After a slow first five months, I'm back to blogging in earnest. In the forthcoming few months I plan to keep on tracking the blooming of wildflowers, the activities of bugs and reptiles and any other critters I'm quick enough or lucky enough to photograph, and to comment on ecological relationships. Since there is an increasing sense of ecological crisis among many people and more vigorous denial of such on the part of others, I will inevitably comment on the social and political dimensions of survival as I see them.
I am still an adjunct instructor in the English Department at Feather River College, but time permitting, I am available for hire as a nature guide in the region in and around Plumas County. A brochure describing my usual kinds of natural history adventures is in development. Email me c/o firstname.lastname@example.org with your mailing address and a statement of interests, and I'll send you a rough draft.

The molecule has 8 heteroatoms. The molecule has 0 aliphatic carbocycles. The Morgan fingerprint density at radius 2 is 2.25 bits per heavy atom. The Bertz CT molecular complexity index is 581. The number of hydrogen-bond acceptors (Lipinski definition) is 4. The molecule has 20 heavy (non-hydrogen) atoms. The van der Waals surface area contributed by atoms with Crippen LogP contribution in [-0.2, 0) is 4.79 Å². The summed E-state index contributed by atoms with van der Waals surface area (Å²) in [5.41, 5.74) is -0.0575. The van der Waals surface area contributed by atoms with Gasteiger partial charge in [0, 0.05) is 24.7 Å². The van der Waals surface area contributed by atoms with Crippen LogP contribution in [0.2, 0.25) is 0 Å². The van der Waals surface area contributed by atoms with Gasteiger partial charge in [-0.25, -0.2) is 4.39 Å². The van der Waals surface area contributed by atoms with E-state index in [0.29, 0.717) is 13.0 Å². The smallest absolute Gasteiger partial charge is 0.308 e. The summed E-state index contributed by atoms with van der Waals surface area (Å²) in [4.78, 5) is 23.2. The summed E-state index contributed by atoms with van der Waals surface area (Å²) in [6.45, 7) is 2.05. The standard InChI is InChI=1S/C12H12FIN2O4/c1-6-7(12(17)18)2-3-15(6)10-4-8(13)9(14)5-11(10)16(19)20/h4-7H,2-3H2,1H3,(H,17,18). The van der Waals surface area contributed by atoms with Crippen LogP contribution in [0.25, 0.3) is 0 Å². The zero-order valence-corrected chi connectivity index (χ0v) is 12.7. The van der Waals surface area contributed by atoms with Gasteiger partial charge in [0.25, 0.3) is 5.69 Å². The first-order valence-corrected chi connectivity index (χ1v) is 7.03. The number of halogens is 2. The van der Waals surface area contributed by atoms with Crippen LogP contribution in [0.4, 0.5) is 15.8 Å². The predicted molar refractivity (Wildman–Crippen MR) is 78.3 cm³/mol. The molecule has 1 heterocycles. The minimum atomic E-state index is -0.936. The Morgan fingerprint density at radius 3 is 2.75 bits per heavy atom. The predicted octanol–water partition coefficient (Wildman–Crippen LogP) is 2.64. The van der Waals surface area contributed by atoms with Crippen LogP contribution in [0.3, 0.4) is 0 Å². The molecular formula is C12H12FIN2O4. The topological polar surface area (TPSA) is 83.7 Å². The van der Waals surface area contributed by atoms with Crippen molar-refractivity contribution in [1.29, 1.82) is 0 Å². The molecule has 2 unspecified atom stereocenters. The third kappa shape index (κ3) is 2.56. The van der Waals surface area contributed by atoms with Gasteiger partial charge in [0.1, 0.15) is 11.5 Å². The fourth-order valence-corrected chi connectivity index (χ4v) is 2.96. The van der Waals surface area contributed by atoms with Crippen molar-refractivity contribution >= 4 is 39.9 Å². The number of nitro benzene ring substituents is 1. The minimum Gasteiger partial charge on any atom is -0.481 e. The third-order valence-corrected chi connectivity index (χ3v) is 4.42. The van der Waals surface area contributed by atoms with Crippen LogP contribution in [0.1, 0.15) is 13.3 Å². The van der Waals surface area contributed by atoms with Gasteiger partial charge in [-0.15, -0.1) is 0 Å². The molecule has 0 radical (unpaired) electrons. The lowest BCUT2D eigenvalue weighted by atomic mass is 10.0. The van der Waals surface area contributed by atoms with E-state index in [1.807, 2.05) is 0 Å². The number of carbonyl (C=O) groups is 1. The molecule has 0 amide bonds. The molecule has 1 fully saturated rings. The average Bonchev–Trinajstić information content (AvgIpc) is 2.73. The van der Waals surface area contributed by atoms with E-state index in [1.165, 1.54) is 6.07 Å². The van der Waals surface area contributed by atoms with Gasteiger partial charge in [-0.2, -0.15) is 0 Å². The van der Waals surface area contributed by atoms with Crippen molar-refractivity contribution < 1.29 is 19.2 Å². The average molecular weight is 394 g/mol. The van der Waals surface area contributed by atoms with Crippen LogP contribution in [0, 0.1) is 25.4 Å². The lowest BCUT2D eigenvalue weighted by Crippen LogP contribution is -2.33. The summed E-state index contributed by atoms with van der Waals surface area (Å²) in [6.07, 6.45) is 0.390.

I have been teaching since 1965 and have recently joined the English Department as an Associate Faculty member at Feather River College. Recently taught Nature Literature in America and am currently teaching Interpersonal Communication and Basic Reading and Writing.
The soil is definitely warming. A brief hike up Boyle Ravine revealed these critters hiding under pieces of bark. The beetle, one of many insect species commonly called Stink Bugs, is in the Family Tenebrionidae. Another name for them is Darkling Beetles. SpellCheck doesn't know that word. Oh, well. Then I found two species of Millipedes. There was at least one millipede under practically every piece of bark I turned over. I always return them to their original position so the bugs can live out their life cycles as well as provide other photo ops throughout the summer. The Tulip, sporting a handsome fly (oxymoron?), was one I threw away when we were thinning last fall, but it came back and is thriving on a pile of woodstove ashes and providing a landing spot for insects. I guess I'll start watering it and give it another lease on life.